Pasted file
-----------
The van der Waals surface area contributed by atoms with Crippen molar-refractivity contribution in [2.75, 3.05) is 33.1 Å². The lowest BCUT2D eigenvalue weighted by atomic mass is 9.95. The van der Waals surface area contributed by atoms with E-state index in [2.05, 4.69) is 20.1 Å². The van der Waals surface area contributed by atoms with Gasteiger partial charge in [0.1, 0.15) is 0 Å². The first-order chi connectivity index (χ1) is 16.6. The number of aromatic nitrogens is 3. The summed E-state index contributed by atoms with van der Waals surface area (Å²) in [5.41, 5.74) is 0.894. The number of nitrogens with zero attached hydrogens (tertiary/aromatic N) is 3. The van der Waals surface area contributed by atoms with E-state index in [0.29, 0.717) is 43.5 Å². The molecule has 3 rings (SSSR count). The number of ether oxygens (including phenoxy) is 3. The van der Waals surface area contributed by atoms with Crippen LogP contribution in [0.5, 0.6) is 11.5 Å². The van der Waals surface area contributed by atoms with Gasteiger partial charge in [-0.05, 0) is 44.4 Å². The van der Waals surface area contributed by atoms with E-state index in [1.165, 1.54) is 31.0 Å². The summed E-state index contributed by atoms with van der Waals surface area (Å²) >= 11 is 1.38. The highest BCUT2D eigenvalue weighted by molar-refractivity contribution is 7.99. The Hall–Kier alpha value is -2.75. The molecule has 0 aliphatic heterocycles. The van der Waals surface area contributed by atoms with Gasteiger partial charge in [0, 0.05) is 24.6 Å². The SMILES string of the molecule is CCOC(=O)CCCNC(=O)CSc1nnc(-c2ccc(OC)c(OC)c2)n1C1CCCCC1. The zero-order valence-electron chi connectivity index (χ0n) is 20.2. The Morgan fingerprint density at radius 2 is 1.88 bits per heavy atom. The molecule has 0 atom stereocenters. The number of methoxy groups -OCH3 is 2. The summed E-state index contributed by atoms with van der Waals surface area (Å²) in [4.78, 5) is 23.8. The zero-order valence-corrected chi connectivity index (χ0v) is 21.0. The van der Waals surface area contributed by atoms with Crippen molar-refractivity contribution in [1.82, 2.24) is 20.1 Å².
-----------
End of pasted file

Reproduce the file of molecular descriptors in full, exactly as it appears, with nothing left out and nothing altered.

The van der Waals surface area contributed by atoms with Crippen molar-refractivity contribution in [2.75, 3.05) is 33.1 Å². The lowest BCUT2D eigenvalue weighted by atomic mass is 9.95. The van der Waals surface area contributed by atoms with E-state index in [2.05, 4.69) is 20.1 Å². The van der Waals surface area contributed by atoms with Gasteiger partial charge in [0.1, 0.15) is 0 Å². The first-order chi connectivity index (χ1) is 16.6. The number of aromatic nitrogens is 3. The summed E-state index contributed by atoms with van der Waals surface area (Å²) in [5.41, 5.74) is 0.894. The number of nitrogens with zero attached hydrogens (tertiary/aromatic N) is 3. The van der Waals surface area contributed by atoms with E-state index in [0.29, 0.717) is 43.5 Å². The molecule has 3 rings (SSSR count). The number of ether oxygens (including phenoxy) is 3. The van der Waals surface area contributed by atoms with Crippen LogP contribution in [0.5, 0.6) is 11.5 Å². The van der Waals surface area contributed by atoms with Gasteiger partial charge in [-0.05, 0) is 44.4 Å². The van der Waals surface area contributed by atoms with E-state index in [1.165, 1.54) is 31.0 Å². The summed E-state index contributed by atoms with van der Waals surface area (Å²) >= 11 is 1.38. The highest BCUT2D eigenvalue weighted by molar-refractivity contribution is 7.99. The Hall–Kier alpha value is -2.75. The molecule has 0 aliphatic heterocycles. The van der Waals surface area contributed by atoms with Gasteiger partial charge in [0, 0.05) is 24.6 Å². The SMILES string of the molecule is CCOC(=O)CCCNC(=O)CSc1nnc(-c2ccc(OC)c(OC)c2)n1C1CCCCC1. The zero-order valence-electron chi connectivity index (χ0n) is 20.2. The Morgan fingerprint density at radius 2 is 1.88 bits per heavy atom. The molecule has 0 atom stereocenters. The number of methoxy groups -OCH3 is 2. The summed E-state index contributed by atoms with van der Waals surface area (Å²) in [4.78, 5) is 23.8. The zero-order valence-corrected chi connectivity index (χ0v) is 21.0. The van der Waals surface area contributed by atoms with Crippen molar-refractivity contribution in [1.82, 2.24) is 20.1 Å².